Call Today for a Free Consultation
602.457.6222 623.455.6603 480.588.8508 520.308.6762

I’ve never met another professional couple that puts so
much thought into pleasing and taking care of their clients.

- former client Eleonore St. Clair

blog home Dog Bite Emotional Support Dog Bites Child in Phoenix Airport

Emotional Support Dog Bites Child in Phoenix Airport

By Breyer Law Offices on February 26, 2018

A child at the Phoenix Sky Harbor International Airport was injured by a dog that was booked on a Southwest flight to Portland on February 21, 2018. When the child tried to pet the dog, it responded by biting her on the face. She suffered scratches on her forehead. Paramedics were called to treat the child, and the dog was removed from the flight. The flight was able to depart 20 minutes later.

There is growing debate over which types of pets and service animals should be allowed on flights, and more and more evidence that some people try to pass off untrained pets as service animals. There is also an increase in pet-related accidents on planes in recent years, as well as other disturbances such as pets urinating and defecating on planes and causing other destruction. Unfortunately, there are few requirements for pet owners to meet in order to get a service designation for pets, which can put other people in danger.

While some airlines require proof of vaccinations within 48 hours of the flight and a signed voucher stating their pet can fly without any behavioral problems, other airlines, like Southwest, are more lenient. Southwest allows service and support animals that are no bigger than a 2-year-old child and state that they must ride on the passenger’s lap or the floor in front of their seat. Passengers also need to bring a letter from a medical health professional stating they need the animal and can’t travel without it.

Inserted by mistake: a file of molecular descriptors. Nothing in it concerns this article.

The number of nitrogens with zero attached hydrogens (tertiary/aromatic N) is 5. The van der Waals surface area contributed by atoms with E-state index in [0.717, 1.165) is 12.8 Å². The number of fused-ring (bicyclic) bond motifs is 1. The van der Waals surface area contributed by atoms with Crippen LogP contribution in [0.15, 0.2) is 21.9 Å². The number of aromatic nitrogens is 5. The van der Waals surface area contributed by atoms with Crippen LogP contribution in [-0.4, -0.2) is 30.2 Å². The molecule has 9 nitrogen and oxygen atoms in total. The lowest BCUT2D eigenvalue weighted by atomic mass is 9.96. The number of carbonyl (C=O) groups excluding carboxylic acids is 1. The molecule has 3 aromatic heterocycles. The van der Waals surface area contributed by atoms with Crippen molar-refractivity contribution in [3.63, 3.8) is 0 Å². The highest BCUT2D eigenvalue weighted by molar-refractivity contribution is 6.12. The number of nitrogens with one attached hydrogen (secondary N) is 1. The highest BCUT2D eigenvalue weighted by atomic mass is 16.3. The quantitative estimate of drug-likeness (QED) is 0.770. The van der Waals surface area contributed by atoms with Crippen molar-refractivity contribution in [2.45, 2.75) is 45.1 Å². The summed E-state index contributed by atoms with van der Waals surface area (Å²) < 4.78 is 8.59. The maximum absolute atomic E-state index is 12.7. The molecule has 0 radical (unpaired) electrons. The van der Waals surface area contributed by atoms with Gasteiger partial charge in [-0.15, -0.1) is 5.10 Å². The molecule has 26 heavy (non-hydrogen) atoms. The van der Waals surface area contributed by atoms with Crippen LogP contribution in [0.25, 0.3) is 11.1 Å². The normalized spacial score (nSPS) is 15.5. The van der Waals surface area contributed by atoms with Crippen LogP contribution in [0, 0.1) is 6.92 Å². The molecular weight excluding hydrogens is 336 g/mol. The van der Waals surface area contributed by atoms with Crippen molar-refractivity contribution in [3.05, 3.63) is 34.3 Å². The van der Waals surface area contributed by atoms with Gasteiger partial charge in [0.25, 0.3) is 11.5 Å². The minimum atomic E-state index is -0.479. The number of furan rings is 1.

Emotional support animals aren’t just dogs, either. They can be any type of pet as long as they aren’t rodents, reptiles, or birds, which are usually prohibited from flying with passengers. That means that pets such as cats, rabbits, and other mammals can be brought on the plane. Not much is required to prove the animal has professional training and can remain obedient when confronted with small children, flight turbulence, or other stressors.

This causes undue burdens on passengers who could be threatened by unruly and dangerous animals. It is also unfair to people who spend time and money professionally training their pets and now have to meet more stringent requirements because of people who bring untrained pets onboard. Children are especially put at risk, as they are likely to try to pet the animals and are small enough that the animal can bite their faces and other sensitive areas.

People who are traveling, especially in a confined area like a plane, should not be exposed to dangerous animals that can cause injury. Also, parents shouldn’t have to worry about their child being attacked by an animal on a plane!

Have questions about an Arizona dog bite? Call Breyer Law Offices, P.C., for a free consultation.

Related Articles:

Posted in: Dog Bite

Call today for a free consultation
(602) 457-6222 (623) 455-6603 (480) 588-8508 (520) 308-6762
Attorney Representation in Phoenix Arizona Since 1996

Disclaimer: The information offered by Breyer Law Offices and contained herein, regarding Arizona statutes and claimants' rights is general in scope and should not be construed to be formal legal advice, nor the formation of a lawyer or attorney client relationship. Any results set forth herein are based upon the facts of that particular case and do not represent a promise or guarantee. Please contact an attorney for a consultation on your particular legal matter. This web site is not intended to solicit clients for matters outside of the state of Arizona.

© 2018 Breyer Law Offices, P.C. - All rights reserved. Serving all areas of Arizona including Phoenix, Tucson, Chandler, Mesa and Glendale.

Website, SEO and Legal Internet Marketing by: SLS ConsultingSLS Consulting | Blog Sitemap